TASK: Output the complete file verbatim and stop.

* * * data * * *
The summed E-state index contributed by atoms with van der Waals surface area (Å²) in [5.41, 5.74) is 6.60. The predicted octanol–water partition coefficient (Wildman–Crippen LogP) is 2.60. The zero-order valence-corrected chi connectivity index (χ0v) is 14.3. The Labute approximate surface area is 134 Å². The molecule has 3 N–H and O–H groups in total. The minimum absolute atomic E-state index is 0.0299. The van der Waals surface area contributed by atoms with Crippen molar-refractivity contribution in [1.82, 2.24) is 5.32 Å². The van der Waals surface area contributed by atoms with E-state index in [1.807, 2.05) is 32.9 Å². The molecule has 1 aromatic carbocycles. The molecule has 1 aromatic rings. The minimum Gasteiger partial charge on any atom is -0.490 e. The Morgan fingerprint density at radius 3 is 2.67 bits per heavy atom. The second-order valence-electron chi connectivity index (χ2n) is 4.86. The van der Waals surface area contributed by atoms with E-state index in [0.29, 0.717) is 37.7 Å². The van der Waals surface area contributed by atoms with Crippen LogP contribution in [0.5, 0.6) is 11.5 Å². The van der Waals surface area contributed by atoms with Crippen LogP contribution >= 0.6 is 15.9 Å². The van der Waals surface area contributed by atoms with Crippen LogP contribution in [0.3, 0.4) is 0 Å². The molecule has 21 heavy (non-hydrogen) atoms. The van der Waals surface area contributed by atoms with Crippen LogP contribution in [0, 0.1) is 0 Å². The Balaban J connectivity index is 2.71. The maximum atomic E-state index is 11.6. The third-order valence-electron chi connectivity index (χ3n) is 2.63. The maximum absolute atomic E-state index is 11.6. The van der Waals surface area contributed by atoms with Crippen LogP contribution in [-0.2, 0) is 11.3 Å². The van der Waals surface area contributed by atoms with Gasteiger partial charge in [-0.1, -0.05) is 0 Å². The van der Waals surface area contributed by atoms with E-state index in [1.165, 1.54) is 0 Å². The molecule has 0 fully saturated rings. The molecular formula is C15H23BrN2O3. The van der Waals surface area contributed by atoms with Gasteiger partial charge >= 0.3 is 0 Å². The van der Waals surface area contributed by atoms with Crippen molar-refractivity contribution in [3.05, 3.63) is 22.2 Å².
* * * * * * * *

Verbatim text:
The summed E-state index contributed by atoms with van der Waals surface area (Å²) in [5.41, 5.74) is 6.60. The predicted octanol–water partition coefficient (Wildman–Crippen LogP) is 2.60. The zero-order valence-corrected chi connectivity index (χ0v) is 14.3. The Labute approximate surface area is 134 Å². The molecule has 3 N–H and O–H groups in total. The minimum absolute atomic E-state index is 0.0299. The van der Waals surface area contributed by atoms with Crippen molar-refractivity contribution in [1.82, 2.24) is 5.32 Å². The van der Waals surface area contributed by atoms with E-state index in [1.807, 2.05) is 32.9 Å². The molecule has 1 aromatic carbocycles. The molecule has 1 aromatic rings. The minimum Gasteiger partial charge on any atom is -0.490 e. The Morgan fingerprint density at radius 3 is 2.67 bits per heavy atom. The second-order valence-electron chi connectivity index (χ2n) is 4.86. The van der Waals surface area contributed by atoms with E-state index in [0.29, 0.717) is 37.7 Å². The van der Waals surface area contributed by atoms with Crippen LogP contribution in [0.5, 0.6) is 11.5 Å². The van der Waals surface area contributed by atoms with Crippen LogP contribution >= 0.6 is 15.9 Å². The van der Waals surface area contributed by atoms with Crippen LogP contribution in [0.3, 0.4) is 0 Å². The molecule has 21 heavy (non-hydrogen) atoms. The van der Waals surface area contributed by atoms with Crippen LogP contribution in [0, 0.1) is 0 Å². The Balaban J connectivity index is 2.71. The maximum atomic E-state index is 11.6. The third-order valence-electron chi connectivity index (χ3n) is 2.63. The maximum absolute atomic E-state index is 11.6. The van der Waals surface area contributed by atoms with Crippen LogP contribution in [-0.2, 0) is 11.3 Å². The van der Waals surface area contributed by atoms with Gasteiger partial charge in [-0.1, -0.05) is 0 Å². The van der Waals surface area contributed by atoms with E-state index in [1.165, 1.54) is 0 Å². The molecule has 0 fully saturated rings. The molecular formula is C15H23BrN2O3. The van der Waals surface area contributed by atoms with Gasteiger partial charge >= 0.3 is 0 Å². The van der Waals surface area contributed by atoms with Crippen molar-refractivity contribution in [3.05, 3.63) is 22.2 Å².